If the market ends up higher today, does that mean Alan that the market reconsidered its reconsideration of its initial opinion about the GDP report?

3. EPropertyWatch: I read a NYT article about this free service from First American that has data bases of home titles. ePropertyWatch I just registered my home at the site and I can keep track my property value and sales in my neighborhood using this service, which is also the kind of information that is also available at Real Estate, Homes for Sale & Real Estate Values - Zillow What distinguishes the First American site is that I will be notified in the event my title is transferred. As the NYT fraudulent transfers of titles are becoming a problem and I will generally take proactive steps to protect myself from fraudsters even if the odds are remote of being a victim for a particular scam. I would not depend on the government to take meaningful measures to protect me. I certainly would not rely on the SEC who was incredibly negligent and cavalier in its investigation of fraudsters like Bernie Madoff. This is a summary of the interview with Bernie, when he was in jail, conducted by the SEC Inspector General. exhibit-0104.pdf

4. Foreign Bonds ETFs WIP and BWX: I still own some shares of two ETFs that contain foreign government bonds, BWX and WIP, although I have pared BWX with three recent sells. /Pared BWX for the Third Time/ /Pared BWX WIP is an ETF containing inflation protected bonds issued by foreign governments. I would agree with the argument that the currency fluctuations will overwhelm any advantages of the inflation protection. Given the low yields of both the WIP and the BWX, I regard both of those bond funds to be more of a currency bet against the dollar than income vehicles. These international bond ETFs are are discussed in a recent article in the NYT. The value of the U.S. dollar against the Japanese Yen is particularly important for an owner of BWX which has over a 20% weight in low yielding Japanese government bonds.

5. GOP Evolving into a Fringe Party?: I have discussed in prior posts my opinion on the need for the GOP to evolve. The GOP: Does it Need to Evolve?/ If the recent events in an upstate New York congressional race are a sign of evolution, then I suspect that the GOP is evolving into a 21st century equivalent of the "Know Nothing" party of the 19th century, where ignorance is prized along with ideological purity rivaling any religious sect, and intellect is confused with parroting worn out cliches. In a traditional GOP district, the Glen Beck, Sarah Palin tea party crowd has successfully caused the GOP candidate to withdraw from the race in favor of a gent called Dan Hoffman who at least talks the talk. The local Watertown paper interviewed Mr. Hoffman, who does not even live in the district, and he showed no grasp of local issues. NYT Watertown Daily Times In fact, for this crowd, a person who actually reads the paper, or tries to learn about the issues in anything other than a superficial manner, is immediately suspect, and probably a "liberal" or worst. Come to think about it, like the Strom Thurmond Dixiecrats (Strom Thurmond Opposes Civil Rights ), the Know Nothing party merged into the GOP so in that sense the party is evolving. I am admittedly old fashioned, sort of throw back to some other era, a veritable stick-in-the-mud, in that I try to learn the facts before forming an opinion, rather than forming the opinion first and then sifting through opinions and cliches, masquerading as statements of facts, to justify the previously formed opinion.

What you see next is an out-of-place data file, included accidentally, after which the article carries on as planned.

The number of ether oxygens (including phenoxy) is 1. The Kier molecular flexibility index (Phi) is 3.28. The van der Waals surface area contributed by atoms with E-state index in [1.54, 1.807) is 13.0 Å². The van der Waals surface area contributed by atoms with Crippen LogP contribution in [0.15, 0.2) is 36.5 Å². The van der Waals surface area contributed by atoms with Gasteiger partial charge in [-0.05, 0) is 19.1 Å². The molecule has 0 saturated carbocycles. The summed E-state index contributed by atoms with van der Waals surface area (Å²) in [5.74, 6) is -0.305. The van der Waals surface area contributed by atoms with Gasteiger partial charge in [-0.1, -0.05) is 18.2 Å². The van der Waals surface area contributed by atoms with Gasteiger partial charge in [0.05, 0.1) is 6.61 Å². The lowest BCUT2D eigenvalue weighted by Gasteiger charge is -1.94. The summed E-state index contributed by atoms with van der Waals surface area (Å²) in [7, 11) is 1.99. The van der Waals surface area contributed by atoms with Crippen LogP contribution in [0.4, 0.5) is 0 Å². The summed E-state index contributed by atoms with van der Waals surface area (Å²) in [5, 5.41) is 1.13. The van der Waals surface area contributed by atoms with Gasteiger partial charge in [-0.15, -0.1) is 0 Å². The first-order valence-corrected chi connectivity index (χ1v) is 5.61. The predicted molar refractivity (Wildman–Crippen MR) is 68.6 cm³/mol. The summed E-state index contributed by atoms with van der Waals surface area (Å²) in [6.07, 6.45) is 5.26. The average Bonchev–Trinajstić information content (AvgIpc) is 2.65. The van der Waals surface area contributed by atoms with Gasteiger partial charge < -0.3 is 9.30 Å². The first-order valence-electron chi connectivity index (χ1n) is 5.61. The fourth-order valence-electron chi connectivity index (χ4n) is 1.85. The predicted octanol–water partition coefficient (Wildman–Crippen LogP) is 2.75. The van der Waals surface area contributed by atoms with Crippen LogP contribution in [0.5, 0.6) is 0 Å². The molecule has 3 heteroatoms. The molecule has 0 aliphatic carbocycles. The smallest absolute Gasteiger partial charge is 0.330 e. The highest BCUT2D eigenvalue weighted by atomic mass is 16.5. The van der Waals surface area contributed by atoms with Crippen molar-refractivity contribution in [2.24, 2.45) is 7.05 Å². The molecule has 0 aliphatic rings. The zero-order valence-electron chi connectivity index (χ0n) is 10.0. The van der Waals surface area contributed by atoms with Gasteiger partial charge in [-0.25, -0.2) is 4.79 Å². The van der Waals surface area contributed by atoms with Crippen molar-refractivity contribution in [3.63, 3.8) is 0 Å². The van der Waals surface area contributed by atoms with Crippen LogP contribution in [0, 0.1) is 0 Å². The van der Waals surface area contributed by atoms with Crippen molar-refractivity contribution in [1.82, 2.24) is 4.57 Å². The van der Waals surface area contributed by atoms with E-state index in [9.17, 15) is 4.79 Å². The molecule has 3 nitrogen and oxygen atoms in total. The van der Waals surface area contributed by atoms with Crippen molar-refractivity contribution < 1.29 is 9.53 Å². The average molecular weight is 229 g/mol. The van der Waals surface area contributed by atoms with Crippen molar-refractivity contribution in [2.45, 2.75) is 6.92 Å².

I thought that I would make a note of another reference where the Democrats are claiming that their "health reform" proposals will end up saving money. HealthCareDeficit.pdf NYT I will want to refer back to these statements in a few years when the costs end up being two or three times the current projections.